When I finished school I became a teacher, facing my first class of freshmen at the University of Michigan 25 years ago. I then asked myself, “What is it about music that brings them here? What does music mean for them?”
I knew some were there because they were pushed—by parents, friends, or teachers. Some were driven by ambition to conquer the stages of Classical stardom. Most, however, I knew were there because of a more idealistic purpose, because they loved their art. These students, probably, had survived life-changing experiences like those I passed through in my childhood, sitting in the orchestra and playing the Finale from Stravinsky’s Firebird Suite— when, as the solo horn entered on top of that quiet, shimmering string tremolo, my heart skipped several beats and I knew, this is what I want to do all of my life. I could look into the eyes of most of my students and see that same fire, a meaning they carried in their heart—even if we found it impossible to express that meaning in words, exactly.
I taught at Michigan for nine years, and then at Penn State for eight, and then came to BYU. Here I found something more than I had known. The level of music making was as high as anything I had seen elsewhere, but there was something deeper beneath the surface. I saw it in the tears of students singing of the resurrection while performing Mahler’s Second Symphony. I found it in the silent elevator I shared with two violinists who had just poured out their hearts to children in a cancer clinic in London, in the hearts of education students recently returned from teaching English through music in the orient, and in the face of an overwhelmed, shaken graduate student who, at the end of an independent readings course on music in fin-de-siécle Vienna, began weeping and cried out, “Now I understand what happened!”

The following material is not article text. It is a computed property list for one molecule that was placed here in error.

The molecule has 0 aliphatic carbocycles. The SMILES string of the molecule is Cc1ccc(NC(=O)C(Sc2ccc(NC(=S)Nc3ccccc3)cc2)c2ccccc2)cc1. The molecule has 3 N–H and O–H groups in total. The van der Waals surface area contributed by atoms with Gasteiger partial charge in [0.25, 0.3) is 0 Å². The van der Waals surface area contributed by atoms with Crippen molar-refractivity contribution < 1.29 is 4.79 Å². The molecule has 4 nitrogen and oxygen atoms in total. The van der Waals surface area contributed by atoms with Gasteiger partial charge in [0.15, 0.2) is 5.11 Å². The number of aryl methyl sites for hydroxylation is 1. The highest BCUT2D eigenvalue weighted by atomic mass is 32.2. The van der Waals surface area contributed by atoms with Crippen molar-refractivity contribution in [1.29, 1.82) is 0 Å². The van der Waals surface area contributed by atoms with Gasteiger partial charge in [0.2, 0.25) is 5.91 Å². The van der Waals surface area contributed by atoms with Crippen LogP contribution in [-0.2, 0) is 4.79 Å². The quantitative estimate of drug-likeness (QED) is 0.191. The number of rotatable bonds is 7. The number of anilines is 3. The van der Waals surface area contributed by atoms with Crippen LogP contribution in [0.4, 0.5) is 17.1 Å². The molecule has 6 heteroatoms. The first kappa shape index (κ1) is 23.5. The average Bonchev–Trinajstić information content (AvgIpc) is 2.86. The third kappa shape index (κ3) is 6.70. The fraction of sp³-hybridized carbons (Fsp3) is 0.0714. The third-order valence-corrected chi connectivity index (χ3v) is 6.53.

What drives them also drives us. Music has meaning. It is that which brings us here to this organ workshop today. It’s message changes us, makes us better, lifts and inspires us. We want, sometimes desperately, to help others hear what we hear, to feel the same thing we do, in something like the same way.
You’ve come here to learn how to do that. You know that here you will find wonderful teachers who will help you with technique, share practical knowledge like registration or organ history, and explore new repertoire. Here you know you will find others like yourself who want to share and learn together. Most importantly, though, you come here in the hope of learning to communicate the meaning you find in music with others.